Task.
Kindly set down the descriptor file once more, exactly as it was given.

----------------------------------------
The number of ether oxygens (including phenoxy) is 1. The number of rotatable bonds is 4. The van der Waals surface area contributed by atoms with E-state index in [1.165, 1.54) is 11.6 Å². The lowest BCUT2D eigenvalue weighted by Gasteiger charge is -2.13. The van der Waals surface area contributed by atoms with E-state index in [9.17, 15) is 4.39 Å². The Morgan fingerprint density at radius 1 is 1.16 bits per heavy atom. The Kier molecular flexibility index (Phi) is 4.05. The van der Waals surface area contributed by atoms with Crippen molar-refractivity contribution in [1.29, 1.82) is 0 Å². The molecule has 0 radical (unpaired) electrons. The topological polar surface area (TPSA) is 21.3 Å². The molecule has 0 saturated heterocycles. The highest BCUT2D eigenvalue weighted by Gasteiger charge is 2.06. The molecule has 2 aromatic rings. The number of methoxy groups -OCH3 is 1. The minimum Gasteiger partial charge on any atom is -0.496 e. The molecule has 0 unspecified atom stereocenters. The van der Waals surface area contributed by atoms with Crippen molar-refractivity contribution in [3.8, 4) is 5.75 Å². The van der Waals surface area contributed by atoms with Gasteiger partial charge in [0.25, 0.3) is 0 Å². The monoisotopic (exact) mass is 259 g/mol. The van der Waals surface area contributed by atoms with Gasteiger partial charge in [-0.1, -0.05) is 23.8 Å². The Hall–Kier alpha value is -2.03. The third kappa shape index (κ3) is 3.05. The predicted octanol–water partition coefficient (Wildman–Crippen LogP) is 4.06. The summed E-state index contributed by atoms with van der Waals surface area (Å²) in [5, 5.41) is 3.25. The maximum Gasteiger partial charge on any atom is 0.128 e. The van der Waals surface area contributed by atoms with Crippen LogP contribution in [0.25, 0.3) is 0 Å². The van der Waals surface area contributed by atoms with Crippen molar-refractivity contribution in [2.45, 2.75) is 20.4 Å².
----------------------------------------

The number of ether oxygens (including phenoxy) is 1. The number of rotatable bonds is 4. The van der Waals surface area contributed by atoms with E-state index in [1.165, 1.54) is 11.6 Å². The lowest BCUT2D eigenvalue weighted by Gasteiger charge is -2.13. The van der Waals surface area contributed by atoms with E-state index in [9.17, 15) is 4.39 Å². The Morgan fingerprint density at radius 1 is 1.16 bits per heavy atom. The Kier molecular flexibility index (Phi) is 4.05. The van der Waals surface area contributed by atoms with Crippen molar-refractivity contribution in [1.29, 1.82) is 0 Å². The molecule has 0 radical (unpaired) electrons. The topological polar surface area (TPSA) is 21.3 Å². The molecule has 0 saturated heterocycles. The highest BCUT2D eigenvalue weighted by Gasteiger charge is 2.06. The molecule has 2 aromatic rings. The number of methoxy groups -OCH3 is 1. The minimum Gasteiger partial charge on any atom is -0.496 e. The molecule has 0 unspecified atom stereocenters. The van der Waals surface area contributed by atoms with Crippen molar-refractivity contribution in [3.8, 4) is 5.75 Å². The van der Waals surface area contributed by atoms with Gasteiger partial charge in [0.25, 0.3) is 0 Å². The monoisotopic (exact) mass is 259 g/mol. The van der Waals surface area contributed by atoms with Gasteiger partial charge in [-0.1, -0.05) is 23.8 Å². The Hall–Kier alpha value is -2.03. The third kappa shape index (κ3) is 3.05. The predicted octanol–water partition coefficient (Wildman–Crippen LogP) is 4.06. The summed E-state index contributed by atoms with van der Waals surface area (Å²) in [5, 5.41) is 3.25. The maximum Gasteiger partial charge on any atom is 0.128 e. The van der Waals surface area contributed by atoms with Crippen LogP contribution in [0.25, 0.3) is 0 Å². The van der Waals surface area contributed by atoms with Crippen molar-refractivity contribution in [2.45, 2.75) is 20.4 Å².